Attacks Blamed on Conversions to Christianity |

TBC Staff

Report in India Blames Attacks on Conversions to Christianity [Excerpts]

Christians in India’s southern state of Karnataka are preparing to file a court petition against a panel that blamed a series of anti-Christian attacks in 2008 on conversions from Hinduism.

In Mangalore, which bore the brunt of Hindu extremist attacks on churches in August-September 2008, Bishop Aloysius Paul D’Souza of the Catholic Diocese said he intended to file a writ in the Karnataka High Court against the Justice B.K. Somashekhara Commission. In its Jan. 28 report on the violence, the commission absolved the state government, ruled by a Hindu nationalist party, of any responsibility in the violence.

Defending the state government and recommending the enactment of an “anti-conversion law,” the commission stated that an allegation of misuse of foreign funds for “mass conversions of innocent and helpless members of the society belonging to weaker sections ... is true.”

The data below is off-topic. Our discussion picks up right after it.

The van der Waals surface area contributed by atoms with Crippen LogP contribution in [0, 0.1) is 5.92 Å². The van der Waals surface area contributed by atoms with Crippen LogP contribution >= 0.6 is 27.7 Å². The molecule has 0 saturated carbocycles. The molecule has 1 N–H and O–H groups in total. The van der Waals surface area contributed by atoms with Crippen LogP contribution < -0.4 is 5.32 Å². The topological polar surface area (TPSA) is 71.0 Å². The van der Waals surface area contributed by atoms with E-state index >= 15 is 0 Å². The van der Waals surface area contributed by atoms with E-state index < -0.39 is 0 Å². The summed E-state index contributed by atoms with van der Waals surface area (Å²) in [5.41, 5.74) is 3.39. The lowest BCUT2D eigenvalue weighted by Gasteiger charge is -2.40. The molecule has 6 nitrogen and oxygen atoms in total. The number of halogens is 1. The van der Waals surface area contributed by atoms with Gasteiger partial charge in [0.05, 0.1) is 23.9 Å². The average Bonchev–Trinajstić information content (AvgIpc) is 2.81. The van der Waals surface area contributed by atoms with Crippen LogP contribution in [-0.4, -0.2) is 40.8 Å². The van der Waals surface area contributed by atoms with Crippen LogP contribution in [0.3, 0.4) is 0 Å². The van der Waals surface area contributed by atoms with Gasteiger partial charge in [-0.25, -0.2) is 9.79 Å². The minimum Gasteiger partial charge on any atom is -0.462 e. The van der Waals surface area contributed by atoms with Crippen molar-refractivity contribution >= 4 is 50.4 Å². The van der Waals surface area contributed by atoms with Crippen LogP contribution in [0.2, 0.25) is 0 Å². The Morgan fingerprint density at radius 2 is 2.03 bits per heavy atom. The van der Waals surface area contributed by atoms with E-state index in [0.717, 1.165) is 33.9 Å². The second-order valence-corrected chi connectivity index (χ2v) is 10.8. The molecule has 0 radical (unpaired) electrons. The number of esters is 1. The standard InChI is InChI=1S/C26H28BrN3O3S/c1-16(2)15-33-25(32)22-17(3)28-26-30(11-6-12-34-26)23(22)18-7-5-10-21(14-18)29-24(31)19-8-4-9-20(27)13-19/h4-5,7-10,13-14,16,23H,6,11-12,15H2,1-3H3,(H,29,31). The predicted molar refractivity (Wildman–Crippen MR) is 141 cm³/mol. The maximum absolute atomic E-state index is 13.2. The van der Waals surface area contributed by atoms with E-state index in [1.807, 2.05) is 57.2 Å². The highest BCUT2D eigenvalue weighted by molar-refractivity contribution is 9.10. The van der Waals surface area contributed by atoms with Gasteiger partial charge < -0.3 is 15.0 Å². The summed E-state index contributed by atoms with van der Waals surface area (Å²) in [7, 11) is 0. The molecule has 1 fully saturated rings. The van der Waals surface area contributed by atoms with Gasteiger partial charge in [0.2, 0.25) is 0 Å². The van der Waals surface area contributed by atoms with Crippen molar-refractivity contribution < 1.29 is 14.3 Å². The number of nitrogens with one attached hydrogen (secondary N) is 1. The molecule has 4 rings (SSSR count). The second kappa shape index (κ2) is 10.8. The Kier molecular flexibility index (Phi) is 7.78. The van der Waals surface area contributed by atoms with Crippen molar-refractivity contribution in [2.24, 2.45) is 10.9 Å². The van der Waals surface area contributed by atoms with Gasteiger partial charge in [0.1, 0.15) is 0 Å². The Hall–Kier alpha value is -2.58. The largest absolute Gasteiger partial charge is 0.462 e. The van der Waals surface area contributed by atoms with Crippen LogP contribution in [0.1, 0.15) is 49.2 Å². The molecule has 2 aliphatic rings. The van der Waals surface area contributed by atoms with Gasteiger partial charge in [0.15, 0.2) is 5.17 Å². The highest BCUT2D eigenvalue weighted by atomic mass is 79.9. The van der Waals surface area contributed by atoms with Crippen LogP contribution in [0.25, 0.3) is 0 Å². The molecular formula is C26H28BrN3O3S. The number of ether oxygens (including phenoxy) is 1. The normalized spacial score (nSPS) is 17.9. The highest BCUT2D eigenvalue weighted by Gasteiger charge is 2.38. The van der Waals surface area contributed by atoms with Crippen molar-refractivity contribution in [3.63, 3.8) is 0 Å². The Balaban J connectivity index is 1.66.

Dr. Sajan K. George of the Karnataka-based Global Council of Indian Christians called the report “a bundle of lies intended to mislead and confuse the people,” and Dr. John Dayal, a member of the government’s National Integration Council, said it “parroted” Hindu nationalists.

The more than 28 attacks in Karnataka in August-September 2008 were believed to be led by Hindu extremist groups, mainly the Bajrang Dal, close to the ruling Hindu nationalist Bharatiya Janata Party. The violence was seen as fallout of a deadly spate of anti-Christian attacks in eastern Orissa state’s Kandhamal district, which killed about 100 people and burned thousands of houses and churches beginning in August 2008.

George told Compass the final report submitted to Karnataka’s Chief Minister was “completely contrary” to the commission’s interim report submitted last year, which pointed to the culpability of police officials, ruling party leaders and Hindu nationalist groups, including the Sriram Sene and Bajrang Dal.